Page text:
A Lexington Park couple’s wedding plans were expedited after their late March engagement due to the coronavirus pandemic, leading them last Friday to a civil ceremony outside the courthouse in Leonardtown.
Jerry and Nancy Adkins took their vows outside the front doors of the St. Mary’s circuit courthouse with a few family members standing a safe distance away, tying the knot on a nine-year relationship.
The couple, who got engaged on March 23, had initially been planning a traditional wedding, but that changed its course when Nancy Adkins (previously Long) received a letter that her employer, the William W. Winpisinger Education and Technology Center in Hollywood, had canceled all classes for the rest of the year due to COVID-19, causing her to lose her insurance benefits.
Nancy Adkins had been diagnosed with stage 3 cancer in 2013, and still suffers from underlying health issues following her treatment.
“We had to make sure my doctors and the providers could take the insurance,” she said in a phone interview on Monday, noting not all specialists are approved to take state health connection insurance, and two of her children had been able to find insurance through the state’s health connection. Jerry Adkins receives insurance through his work as a cable splicer for Verizon.
The newly engaged couple in mid-April reached out to the courthouse, which has only been considering emergent weddings on a case-by-case basis, and were able to schedule the wedding for May 1.
The level of emergency to perform a marriage ceremony at the courthouse, or just to receive a marriage license from the clerk’s office amid its closure due to COVID-19, is decided on a case-by-case basis by the court’s administrative judge, Michael J. Stamm.
“Because it’s for emergencies only, they would need to contact me via administrative email with their information, and the county administrative judge [Stamm] would approve emergency cases only,” Clerk of the Circuit Court Debra Burch (R) said.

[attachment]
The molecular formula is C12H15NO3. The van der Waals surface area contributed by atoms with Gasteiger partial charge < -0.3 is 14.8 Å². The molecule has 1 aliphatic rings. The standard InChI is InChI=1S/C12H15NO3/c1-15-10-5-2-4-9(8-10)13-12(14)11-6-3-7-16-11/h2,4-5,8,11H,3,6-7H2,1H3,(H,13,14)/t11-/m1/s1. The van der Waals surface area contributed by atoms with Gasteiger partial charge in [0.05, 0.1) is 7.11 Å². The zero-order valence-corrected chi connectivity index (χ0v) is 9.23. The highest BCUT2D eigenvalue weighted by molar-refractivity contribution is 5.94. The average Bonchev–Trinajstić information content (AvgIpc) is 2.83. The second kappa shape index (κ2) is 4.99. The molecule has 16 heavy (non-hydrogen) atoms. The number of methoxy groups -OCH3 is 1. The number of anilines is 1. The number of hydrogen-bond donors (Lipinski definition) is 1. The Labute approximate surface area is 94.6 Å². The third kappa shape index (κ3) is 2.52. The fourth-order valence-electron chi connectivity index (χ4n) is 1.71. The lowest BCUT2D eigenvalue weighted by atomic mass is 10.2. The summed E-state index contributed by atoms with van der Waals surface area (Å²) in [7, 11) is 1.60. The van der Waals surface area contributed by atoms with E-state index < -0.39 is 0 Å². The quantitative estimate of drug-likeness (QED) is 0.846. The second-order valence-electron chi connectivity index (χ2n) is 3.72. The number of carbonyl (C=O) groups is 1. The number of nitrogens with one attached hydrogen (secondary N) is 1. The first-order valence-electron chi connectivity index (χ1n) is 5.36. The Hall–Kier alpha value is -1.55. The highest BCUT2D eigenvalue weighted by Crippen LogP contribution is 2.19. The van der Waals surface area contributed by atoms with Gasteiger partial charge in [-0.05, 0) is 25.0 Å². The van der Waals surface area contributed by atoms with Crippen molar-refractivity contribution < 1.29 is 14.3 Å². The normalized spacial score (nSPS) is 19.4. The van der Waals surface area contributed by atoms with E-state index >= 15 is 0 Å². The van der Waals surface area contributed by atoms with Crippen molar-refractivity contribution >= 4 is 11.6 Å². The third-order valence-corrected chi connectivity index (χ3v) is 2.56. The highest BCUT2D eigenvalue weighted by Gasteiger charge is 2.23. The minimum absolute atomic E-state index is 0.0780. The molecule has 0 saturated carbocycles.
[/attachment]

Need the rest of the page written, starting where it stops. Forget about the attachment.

For Nancy Adkins, the emergency was a combination of issues regarding her health after cancer.
“It’s not just insurance, it was insurance and major past health issues,” she said.
Growing up in Charles County, the newlyweds had gone to Maurice J. McDonough High School in Pomfret together for three years in the 1980s, but “in the three years in that building, we didn’t say a word to each other,” Nancy Adkins said.
“He was the popular art guy, with the parachute pants and studded bracelets, and I was playing clarinet in the marching band,” she added.
The two went on separate paths, but have since found out they have run into each other unknowingly through the years.
“I was working at one place that [Jerry] went to often,” Nancy Adkins said. “He was passing by my desk and didn’t even know it.”
In 2011, with the grace of social media, the couple met each other through mutual comments. She was living in Georgia at the time, and came for a visit to Charles County where Jerry Adkins drove her around, before starting to date shortly after and moving in together later on, getting engaged two months ago.
“Distance, time, whatever, nothing was going to stop us from being the couple we wanted to be, and the couple we are,” Nancy Adkins said. “This was just one more rock we needed to climb over.”
The couple has seen “all angles” of the virus, with a son, Tyler, being laid off indefinitely due to COVID-19, a daughter, Darlene, working in customer service and another son, Adam, on the front lines as a registered nurse in Pittsburgh.
“He’s putting himself out there every day,” Nancy Adkins said, having brought a framed photo of Adam’s family to the wedding so everyone could be there.
The afternoon wedding proceedings were streamed on Facebook Live, and Nancy Adkins estimates around 600 friends and family from around the world were able to tune in.
“When this all clears, and the air is safe, which is probably next year, we’re going to have one heck of party,” Nancy Adkins said.